By Joseph D. Bryant
Housing Authority of the Birmingham District
The Birmingham Housing Authority was awarded a $738,000 three-year federal grant to expand efforts to help residents find jobs, educational opportunities, and achieve economic and housing self-sufficiency.
The Housing Authority of the Birmingham District (HABD) received the maximum grant amount from the U.S. Department of Housing and Urban Development’s Resident Opportunities and Self Sufficiency – Service Coordinators Program. Only one other agency received the maximum amount, the Housing Authority of the City of Los Angeles.
The new funding will allow HABD to hire three new services coordinators to assist residents. The coordinators will work directly with residents to assess their needs and connect them with education, job training and placement programs to promote self-sufficiency.
HABD currently has two full-time employees in its Family Self-Sufficiency (FSS) Program.
“As we work to redevelop public housing sites, HABD is equally as committed to bringing job training and preparation services to our families,” said HABD President/CEO Michael Lundy. “Financially and socially stable families are just as essential to healthy communities as new housing options. This new funding from HUD provides a strong tool as we work to reach our goal.”
An expanded self-sufficiency program is part of HABD’s “Up and Out” campaign, where residents agree to a five-year plan towards independence.
For example, HABD in December launched its Soft Skills Workforce Development Program for residents living in Southtown Court and Loveman Village.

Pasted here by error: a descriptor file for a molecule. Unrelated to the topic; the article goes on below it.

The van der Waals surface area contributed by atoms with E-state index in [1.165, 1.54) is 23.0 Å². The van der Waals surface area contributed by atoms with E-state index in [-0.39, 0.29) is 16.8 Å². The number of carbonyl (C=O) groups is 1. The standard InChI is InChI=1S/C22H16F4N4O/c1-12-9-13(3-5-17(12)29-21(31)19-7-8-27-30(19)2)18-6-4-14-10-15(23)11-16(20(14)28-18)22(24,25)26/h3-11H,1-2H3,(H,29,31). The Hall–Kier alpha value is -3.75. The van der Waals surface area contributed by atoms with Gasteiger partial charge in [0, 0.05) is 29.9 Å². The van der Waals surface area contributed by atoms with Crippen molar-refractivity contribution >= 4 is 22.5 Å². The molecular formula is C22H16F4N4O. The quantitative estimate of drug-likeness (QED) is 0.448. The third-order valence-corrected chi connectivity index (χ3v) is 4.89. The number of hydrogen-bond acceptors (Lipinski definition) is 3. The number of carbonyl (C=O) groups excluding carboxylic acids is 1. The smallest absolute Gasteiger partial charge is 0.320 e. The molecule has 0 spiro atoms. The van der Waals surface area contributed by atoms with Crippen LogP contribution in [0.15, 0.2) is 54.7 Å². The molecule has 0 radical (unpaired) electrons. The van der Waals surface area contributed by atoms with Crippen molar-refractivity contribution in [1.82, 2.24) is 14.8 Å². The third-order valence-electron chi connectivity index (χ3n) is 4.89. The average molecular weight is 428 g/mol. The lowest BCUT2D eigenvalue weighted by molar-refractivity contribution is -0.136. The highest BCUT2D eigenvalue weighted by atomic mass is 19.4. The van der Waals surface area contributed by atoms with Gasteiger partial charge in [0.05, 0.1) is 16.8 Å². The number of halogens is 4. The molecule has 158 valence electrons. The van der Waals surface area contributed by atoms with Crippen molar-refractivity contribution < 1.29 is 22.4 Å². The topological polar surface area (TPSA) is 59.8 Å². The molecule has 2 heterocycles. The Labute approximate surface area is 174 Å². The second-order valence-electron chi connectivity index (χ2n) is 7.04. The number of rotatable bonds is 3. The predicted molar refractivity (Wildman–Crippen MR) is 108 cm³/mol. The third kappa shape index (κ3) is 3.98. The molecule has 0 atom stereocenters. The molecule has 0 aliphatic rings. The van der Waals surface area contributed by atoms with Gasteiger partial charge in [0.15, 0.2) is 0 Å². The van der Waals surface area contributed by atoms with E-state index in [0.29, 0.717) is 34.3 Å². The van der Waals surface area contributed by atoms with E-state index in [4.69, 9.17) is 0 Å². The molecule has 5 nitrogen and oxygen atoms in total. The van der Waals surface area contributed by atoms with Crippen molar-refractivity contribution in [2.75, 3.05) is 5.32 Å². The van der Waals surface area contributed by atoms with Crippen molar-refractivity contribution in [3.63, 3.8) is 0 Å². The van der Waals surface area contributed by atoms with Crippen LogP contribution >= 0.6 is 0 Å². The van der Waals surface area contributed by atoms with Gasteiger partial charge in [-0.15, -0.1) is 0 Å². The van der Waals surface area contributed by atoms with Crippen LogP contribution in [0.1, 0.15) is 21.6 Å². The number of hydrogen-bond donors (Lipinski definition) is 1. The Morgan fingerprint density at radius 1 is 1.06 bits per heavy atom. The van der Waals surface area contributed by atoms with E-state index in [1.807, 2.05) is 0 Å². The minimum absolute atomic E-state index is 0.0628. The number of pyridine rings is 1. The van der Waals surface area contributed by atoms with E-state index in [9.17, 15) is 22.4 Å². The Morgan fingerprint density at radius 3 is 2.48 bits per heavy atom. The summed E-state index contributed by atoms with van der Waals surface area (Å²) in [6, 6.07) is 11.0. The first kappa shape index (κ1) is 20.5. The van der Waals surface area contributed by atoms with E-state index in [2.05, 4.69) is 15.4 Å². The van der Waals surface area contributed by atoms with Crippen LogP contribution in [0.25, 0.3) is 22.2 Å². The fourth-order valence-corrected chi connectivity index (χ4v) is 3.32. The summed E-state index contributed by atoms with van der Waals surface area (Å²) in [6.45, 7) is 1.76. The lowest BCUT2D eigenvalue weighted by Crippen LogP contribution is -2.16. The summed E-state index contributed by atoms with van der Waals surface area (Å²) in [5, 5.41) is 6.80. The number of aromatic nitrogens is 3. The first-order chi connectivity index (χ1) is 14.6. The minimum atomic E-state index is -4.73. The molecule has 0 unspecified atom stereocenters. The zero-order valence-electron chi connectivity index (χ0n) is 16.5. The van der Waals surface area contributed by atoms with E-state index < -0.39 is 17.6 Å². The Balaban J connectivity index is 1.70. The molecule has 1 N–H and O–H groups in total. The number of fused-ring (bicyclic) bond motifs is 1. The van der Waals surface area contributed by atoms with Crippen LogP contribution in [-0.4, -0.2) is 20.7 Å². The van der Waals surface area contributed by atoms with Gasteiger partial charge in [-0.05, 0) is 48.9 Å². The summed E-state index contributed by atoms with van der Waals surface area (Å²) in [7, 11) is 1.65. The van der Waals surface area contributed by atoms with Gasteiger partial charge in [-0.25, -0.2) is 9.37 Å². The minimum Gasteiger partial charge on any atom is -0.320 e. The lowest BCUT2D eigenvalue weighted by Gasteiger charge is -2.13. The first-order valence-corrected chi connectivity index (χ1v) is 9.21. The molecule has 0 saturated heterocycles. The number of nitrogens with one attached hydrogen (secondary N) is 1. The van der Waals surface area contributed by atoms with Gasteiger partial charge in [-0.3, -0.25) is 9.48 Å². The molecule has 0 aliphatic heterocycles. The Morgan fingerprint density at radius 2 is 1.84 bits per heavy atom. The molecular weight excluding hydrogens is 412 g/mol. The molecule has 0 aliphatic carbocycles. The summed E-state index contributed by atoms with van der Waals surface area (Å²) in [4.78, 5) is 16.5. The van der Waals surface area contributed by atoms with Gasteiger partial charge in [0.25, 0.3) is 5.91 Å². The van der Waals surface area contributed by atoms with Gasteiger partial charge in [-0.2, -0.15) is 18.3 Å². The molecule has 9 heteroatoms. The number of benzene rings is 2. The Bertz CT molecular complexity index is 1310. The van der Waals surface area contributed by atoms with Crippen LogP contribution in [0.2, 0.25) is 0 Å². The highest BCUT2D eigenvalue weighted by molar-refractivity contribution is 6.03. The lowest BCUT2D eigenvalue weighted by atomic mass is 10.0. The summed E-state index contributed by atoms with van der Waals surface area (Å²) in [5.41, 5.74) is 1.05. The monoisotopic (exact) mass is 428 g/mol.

While all qualified individuals have a right to public housing, the exact location and style of that housing is at the discretion of the housing authority. Lundy said preference for the newest and most desired housing will be given to residents who volunteer for Up and Out.
Lundy stressed that public housing should be temporary for most residents. Self-sufficiency programs provide a desired path to independence.
“This is going to help expedite our Family Self-Sufficiency program and helping people become self-sufficient and not only obtaining jobs, but retaining those jobs and building careers,” Lundy said. “These are seminal programs that empower residents to plan their own futures and realize the dreams of independence and self-determination.”
Family Self-Sufficiency graduates have found employment, advanced to better jobs and have gone from public housing and public assistance to gaining financial and housing independence. Participants include both public housing residents and Section 8 residents.
“This grant represents a major step in enhancing our programs and guiding more residents to a path of independence,” said HABD Director of Resident Services, Galvin Billups. “With the use of new coordinators, we will significantly increase the opportunities for residents to become homeowners by linking them with services and agencies providing homeownership counseling, education and private market funds.”
In all, $32 million in HUD funding was awarded to public housing authorities and other agencies to hire or retain service coordinators. Alabama received nearly $1.4 million through HUD, the bulk going to Birmingham, $492,000 to the Huntsville Housing Authority and $165,000 to the Housing Authority of the City of Eufaula.
“Helping public housing residents find decent jobs that pay a living wage is the surest path to opportunity and self-sufficiency,” HUD Secretary Julián Castro said in his national grant announcement. “This funding provides our local partners with the resources to help more Americans build a brighter future for themselves and their children.”